We had hoped that this week’s joint testimony to the House of Financial Services Committee by the Fed Chair, Jay Powell, and US Treasury Secretary and former Fed Chair, Janet Yellen, would help equity markets, but it turned out to be a complete anti-climax as they both simply repeated their recent comments that the economic recovery is in its infancy and as such, monetary and fiscal support will remain firmly in place.
Instead it has been a challenging few days for equity market sentiment despite some positive economic data releases, thanks to concerns regarding US/China relations; the value of the Turkish lira after President Recep Tayyip Erdogan dismissed the central bank governor; vaccination tensions between the UK and EU; and on-off coronavirus lockdown restrictions in Germany – and this uncertainty has hurt travel and leisure stocks in particular, for example, both IAG (the owner of British Airways) and Carnival (which operates cruise ships) have both fallen over 8% so far this week.
This week’s positive economic data included today’s (Thursday 25 March 2021) jobless claims data which fell to their lowest readings in a year, with initial filings for unemployment falling to 684,000 and continuing claims falling to 3.87m – which gives us further optimism on the state of the US employment market. Additionally, the US today revised up Q4 GDP from 4.1% to 4.3%.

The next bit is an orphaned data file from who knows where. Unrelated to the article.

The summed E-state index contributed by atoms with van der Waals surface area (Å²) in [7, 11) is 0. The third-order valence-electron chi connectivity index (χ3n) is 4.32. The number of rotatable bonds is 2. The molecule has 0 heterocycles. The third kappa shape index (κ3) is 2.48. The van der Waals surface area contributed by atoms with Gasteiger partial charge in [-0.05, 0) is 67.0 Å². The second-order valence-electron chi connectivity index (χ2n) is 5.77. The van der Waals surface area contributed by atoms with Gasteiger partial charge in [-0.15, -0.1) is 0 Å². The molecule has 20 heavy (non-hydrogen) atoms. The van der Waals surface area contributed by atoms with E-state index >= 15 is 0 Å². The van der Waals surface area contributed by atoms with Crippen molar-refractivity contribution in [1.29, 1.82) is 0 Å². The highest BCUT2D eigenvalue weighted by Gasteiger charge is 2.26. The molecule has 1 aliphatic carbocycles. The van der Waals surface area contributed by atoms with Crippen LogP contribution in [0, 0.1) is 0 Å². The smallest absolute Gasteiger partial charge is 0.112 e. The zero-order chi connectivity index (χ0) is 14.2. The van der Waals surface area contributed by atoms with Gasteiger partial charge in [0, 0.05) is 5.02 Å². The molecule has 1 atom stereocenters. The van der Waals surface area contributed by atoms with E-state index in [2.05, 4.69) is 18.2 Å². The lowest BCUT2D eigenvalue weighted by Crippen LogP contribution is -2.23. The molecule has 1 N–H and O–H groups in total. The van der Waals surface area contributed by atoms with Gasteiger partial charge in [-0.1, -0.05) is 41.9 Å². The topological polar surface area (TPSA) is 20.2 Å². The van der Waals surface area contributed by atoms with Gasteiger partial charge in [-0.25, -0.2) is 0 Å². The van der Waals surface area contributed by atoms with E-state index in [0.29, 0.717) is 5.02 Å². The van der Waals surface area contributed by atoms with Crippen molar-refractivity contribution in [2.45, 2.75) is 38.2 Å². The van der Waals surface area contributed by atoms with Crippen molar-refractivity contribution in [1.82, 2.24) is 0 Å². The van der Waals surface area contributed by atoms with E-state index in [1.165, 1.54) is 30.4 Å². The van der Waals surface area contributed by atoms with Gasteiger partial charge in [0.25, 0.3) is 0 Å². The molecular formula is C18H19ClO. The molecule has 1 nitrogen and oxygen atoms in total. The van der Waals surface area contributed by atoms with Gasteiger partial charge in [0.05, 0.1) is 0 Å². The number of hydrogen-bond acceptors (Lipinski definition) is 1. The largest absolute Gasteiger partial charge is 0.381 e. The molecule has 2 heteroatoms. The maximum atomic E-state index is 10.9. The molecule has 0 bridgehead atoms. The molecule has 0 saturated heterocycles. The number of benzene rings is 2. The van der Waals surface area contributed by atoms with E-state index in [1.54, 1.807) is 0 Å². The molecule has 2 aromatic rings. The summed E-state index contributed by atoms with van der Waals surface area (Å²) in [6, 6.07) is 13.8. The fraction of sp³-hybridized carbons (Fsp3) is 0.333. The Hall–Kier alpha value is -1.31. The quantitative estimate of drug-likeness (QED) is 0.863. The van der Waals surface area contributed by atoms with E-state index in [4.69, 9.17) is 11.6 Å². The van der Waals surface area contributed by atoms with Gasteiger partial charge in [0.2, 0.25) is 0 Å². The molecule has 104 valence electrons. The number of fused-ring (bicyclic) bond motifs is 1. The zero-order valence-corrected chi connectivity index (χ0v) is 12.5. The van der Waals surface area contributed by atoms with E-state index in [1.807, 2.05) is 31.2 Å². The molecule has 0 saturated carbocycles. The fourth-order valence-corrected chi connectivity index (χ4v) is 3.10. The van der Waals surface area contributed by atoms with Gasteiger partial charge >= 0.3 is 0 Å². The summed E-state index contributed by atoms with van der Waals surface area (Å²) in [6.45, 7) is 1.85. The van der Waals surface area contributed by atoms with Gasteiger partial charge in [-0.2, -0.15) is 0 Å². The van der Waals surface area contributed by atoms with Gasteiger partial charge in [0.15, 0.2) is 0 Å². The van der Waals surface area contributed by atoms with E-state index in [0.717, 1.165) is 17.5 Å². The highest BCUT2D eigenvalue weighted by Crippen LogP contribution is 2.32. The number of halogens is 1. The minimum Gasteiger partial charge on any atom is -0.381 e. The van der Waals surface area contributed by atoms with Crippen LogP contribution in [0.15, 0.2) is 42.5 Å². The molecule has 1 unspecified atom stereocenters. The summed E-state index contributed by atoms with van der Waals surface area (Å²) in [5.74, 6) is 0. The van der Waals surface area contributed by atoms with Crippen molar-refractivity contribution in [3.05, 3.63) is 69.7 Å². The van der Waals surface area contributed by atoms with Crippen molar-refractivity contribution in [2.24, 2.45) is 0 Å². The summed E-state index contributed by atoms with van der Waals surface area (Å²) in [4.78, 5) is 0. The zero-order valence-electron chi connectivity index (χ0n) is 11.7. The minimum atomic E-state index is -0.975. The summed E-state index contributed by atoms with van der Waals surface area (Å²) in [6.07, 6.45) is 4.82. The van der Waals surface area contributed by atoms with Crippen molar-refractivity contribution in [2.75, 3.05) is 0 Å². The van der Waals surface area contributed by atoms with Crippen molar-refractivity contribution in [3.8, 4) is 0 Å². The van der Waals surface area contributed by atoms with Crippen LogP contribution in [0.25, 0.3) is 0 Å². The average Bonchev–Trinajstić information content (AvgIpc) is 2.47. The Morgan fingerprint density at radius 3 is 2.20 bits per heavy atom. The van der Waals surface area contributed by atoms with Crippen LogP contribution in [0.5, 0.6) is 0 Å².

UK data showed that the unemployment rate fell to 5% in the three months to January from 5.1% in December; UK CPI inflation declined to 0.4% despite recent market speculation that it would increase; and the composite PMI data reading (Purchasing Managers Index) rose to 56.6 from 49.6 in February. More importantly, as 50 is the line separating expansion and contraction, this PMI data reading adds to the evidence that the UK economy has adapted well to the coronavirus lockdowns and suggests to us that the UK is likely to confound the major economist by only suffering a modest economic contraction this first quarter (January – March 2021).
The only data release that disappointed equity markets was the US durable goods orders, which fell 1.1% in February, compared to economist expectations of 0.5% growth – which would suggest that these economists had forgotten about February’s exceptionally cold weather across large parts of the US, coupled with the well documented semiconductor shortage.
Investment Management Team